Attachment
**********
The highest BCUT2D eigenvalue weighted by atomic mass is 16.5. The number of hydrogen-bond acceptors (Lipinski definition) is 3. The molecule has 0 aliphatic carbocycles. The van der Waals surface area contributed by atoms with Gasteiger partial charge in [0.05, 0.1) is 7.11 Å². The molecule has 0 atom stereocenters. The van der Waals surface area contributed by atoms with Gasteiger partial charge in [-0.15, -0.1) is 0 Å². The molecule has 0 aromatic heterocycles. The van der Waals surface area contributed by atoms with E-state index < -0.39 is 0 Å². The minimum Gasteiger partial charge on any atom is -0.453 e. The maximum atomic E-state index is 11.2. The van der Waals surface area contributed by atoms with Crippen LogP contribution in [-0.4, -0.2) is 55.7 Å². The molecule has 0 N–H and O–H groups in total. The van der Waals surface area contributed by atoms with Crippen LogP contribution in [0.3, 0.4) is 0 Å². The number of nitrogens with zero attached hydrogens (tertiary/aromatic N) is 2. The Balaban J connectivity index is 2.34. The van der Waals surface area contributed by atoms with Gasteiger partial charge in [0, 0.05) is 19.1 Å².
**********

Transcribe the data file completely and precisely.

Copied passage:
The highest BCUT2D eigenvalue weighted by atomic mass is 16.5. The number of hydrogen-bond acceptors (Lipinski definition) is 3. The molecule has 0 aliphatic carbocycles. The van der Waals surface area contributed by atoms with Gasteiger partial charge in [0.05, 0.1) is 7.11 Å². The molecule has 0 atom stereocenters. The van der Waals surface area contributed by atoms with Gasteiger partial charge in [-0.15, -0.1) is 0 Å². The molecule has 0 aromatic heterocycles. The van der Waals surface area contributed by atoms with E-state index < -0.39 is 0 Å². The minimum Gasteiger partial charge on any atom is -0.453 e. The maximum atomic E-state index is 11.2. The van der Waals surface area contributed by atoms with Crippen LogP contribution in [-0.4, -0.2) is 55.7 Å². The molecule has 0 N–H and O–H groups in total. The van der Waals surface area contributed by atoms with Crippen LogP contribution in [0.3, 0.4) is 0 Å². The number of nitrogens with zero attached hydrogens (tertiary/aromatic N) is 2. The Balaban J connectivity index is 2.34. The van der Waals surface area contributed by atoms with Gasteiger partial charge in [0, 0.05) is 19.1 Å².